There’s also a bit toward the end, where a violin and a piano are used – sort of underscoring a particularly painful point in the play, but also because it feels like those characters/performers are doing it as something they need to do. The music is allowed to nearly drown out the speaking, the speaking becomes shouting, and *doesn’t feel rubbish for being shouting*. There’s even a somehow-tangible sense that the grief that the characters feel really is something that the performers also feel in some indefinable way. Whether identification-with- or sympathy for-, or what, there’s no way of telling, and that doesn’t feel like the point. The point is, this feels like the most remarkably raw, avant-garde, but original, and honest, and text-serving – even while cutting the text, supplementing it, and making it “real” and “relevant” in some way in the C21st without bothering with a load of hideous signposting and freighting with *relevant issues*.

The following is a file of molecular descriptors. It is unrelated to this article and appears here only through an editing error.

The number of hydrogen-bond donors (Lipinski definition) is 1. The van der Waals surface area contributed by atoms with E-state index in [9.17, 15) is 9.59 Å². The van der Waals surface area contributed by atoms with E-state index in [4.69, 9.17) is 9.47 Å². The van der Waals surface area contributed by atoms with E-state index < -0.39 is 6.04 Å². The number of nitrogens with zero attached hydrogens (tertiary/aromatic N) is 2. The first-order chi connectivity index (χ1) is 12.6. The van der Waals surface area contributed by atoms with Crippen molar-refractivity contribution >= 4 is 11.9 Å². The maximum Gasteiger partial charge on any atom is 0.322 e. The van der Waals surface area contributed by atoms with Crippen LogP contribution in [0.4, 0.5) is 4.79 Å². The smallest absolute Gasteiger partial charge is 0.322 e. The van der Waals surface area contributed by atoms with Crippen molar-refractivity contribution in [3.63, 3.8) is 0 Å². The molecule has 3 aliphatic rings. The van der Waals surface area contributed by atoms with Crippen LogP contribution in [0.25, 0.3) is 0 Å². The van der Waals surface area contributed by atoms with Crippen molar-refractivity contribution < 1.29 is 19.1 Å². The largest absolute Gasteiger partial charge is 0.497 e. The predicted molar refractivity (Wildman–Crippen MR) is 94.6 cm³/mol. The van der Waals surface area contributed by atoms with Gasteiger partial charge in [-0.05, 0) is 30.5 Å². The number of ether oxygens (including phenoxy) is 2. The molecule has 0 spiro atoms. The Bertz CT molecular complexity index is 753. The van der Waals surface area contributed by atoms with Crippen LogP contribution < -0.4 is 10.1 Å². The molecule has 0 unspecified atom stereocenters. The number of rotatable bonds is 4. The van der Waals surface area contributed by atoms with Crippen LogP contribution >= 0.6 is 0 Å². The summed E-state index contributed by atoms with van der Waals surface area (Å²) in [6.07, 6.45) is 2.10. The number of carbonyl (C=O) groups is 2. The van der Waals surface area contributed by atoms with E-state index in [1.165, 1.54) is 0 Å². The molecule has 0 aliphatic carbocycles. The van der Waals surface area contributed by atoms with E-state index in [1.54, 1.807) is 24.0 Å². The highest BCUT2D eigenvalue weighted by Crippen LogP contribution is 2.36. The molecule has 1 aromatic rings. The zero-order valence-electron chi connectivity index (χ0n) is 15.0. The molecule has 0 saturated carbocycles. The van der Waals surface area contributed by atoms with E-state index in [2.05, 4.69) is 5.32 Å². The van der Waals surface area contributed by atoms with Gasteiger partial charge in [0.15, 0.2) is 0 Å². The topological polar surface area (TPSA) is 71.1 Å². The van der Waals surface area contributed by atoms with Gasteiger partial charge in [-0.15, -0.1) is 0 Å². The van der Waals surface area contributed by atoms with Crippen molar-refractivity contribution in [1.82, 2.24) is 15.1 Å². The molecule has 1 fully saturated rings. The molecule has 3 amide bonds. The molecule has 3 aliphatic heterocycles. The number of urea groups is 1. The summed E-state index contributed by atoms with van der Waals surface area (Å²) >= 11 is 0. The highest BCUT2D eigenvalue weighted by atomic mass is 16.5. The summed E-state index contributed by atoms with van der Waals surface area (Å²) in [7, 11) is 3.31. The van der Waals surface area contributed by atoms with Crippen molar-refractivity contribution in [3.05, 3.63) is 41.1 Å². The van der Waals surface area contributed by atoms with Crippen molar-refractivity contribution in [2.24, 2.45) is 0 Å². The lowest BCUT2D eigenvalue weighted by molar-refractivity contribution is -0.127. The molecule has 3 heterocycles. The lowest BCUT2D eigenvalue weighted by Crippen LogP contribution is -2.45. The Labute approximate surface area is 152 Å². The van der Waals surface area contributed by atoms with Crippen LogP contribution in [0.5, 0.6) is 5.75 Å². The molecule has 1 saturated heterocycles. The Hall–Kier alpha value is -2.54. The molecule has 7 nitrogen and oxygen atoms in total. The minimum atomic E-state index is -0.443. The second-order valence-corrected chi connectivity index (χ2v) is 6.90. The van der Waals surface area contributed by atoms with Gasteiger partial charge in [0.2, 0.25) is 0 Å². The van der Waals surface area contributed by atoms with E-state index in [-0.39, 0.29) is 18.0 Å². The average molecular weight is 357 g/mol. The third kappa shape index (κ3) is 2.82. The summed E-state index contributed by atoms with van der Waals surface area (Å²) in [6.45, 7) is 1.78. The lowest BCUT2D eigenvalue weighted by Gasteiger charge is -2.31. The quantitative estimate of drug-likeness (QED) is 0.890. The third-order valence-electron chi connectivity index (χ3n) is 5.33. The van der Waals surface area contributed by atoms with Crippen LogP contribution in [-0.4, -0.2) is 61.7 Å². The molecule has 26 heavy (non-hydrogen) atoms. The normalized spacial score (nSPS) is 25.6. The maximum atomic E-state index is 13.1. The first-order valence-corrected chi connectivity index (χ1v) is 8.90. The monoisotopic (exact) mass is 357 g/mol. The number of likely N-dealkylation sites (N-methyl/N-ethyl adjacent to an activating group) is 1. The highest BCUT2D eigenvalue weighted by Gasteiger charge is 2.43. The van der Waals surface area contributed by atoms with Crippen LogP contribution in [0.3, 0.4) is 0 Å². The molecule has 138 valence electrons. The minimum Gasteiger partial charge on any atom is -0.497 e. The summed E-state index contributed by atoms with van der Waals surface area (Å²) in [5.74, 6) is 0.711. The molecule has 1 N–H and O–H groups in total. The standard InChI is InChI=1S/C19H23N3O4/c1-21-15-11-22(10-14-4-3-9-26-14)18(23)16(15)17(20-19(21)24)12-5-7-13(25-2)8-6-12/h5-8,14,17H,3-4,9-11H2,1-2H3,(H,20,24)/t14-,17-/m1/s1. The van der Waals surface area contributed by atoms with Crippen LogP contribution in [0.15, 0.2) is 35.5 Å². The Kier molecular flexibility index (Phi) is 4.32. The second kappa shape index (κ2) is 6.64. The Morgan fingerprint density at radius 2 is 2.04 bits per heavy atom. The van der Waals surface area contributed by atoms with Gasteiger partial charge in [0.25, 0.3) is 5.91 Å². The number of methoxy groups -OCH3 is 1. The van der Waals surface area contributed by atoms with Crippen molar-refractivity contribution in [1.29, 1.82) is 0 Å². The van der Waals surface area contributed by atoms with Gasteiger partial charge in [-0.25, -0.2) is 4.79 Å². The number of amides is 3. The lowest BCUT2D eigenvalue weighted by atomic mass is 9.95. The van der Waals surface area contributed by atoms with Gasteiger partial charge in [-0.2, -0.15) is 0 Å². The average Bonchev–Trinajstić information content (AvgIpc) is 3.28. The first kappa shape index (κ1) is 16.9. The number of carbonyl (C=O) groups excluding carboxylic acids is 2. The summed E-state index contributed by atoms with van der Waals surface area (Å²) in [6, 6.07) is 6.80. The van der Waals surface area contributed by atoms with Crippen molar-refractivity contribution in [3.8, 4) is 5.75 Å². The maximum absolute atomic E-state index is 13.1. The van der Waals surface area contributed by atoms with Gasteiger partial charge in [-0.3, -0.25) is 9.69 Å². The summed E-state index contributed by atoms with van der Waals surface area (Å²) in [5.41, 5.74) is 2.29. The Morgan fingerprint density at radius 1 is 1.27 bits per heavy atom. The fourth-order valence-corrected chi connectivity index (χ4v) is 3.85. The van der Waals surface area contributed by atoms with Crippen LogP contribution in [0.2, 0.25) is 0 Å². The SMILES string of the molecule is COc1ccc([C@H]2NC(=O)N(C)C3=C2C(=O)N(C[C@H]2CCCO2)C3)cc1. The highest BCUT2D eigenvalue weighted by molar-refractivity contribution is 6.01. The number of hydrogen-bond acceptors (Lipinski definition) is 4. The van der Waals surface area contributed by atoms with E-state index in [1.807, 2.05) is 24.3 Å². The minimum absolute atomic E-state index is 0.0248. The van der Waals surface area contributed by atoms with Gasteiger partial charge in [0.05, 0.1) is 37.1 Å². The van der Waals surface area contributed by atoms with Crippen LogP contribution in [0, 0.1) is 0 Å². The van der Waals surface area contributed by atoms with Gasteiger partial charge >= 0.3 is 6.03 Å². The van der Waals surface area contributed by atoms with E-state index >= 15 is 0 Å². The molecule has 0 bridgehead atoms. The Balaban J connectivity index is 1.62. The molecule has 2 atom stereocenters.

It doesn’t mean I stopped admiring Benedict Andrews’s YV Three Sisters (for instance), with is glacial cool and its clarity, but, in the moment, I could feel my understanding of the play (indeed Theatre) being completely rewired. It takes those tiresome English binaries of “1) how to do classics right (now/period) and 2) whether directors are artists or servants” and exposes them as completely meaningless.

In many ways, this is one of the best pieces of theatre I have ever experienced.

This is a trailer for the production, albeit filmed somewhere other than where I saw it:

Margareta Schwarzwald Institute and UL AGRFT
Première: 30. 9. 2015, Cona 3, Ljubljana
Running time 1 hour 30 minutes. No interval.

Authors of translation and adaptation Maruša Kink and the team
Director Maruša Kink
Dramaturg Nika Leskovšek
Set designers Tina Bonča, Maruša Kink and the team
Costume designer Tina Bonča

Matija Vastl
Daša Doberšek
Lucija Tratnik
Danijel Bogataj
Aja Kobe
Jure Kopušar

izr. prof. mag. Tomislav Janežič

Set design
doc. mag. Jasna Vastl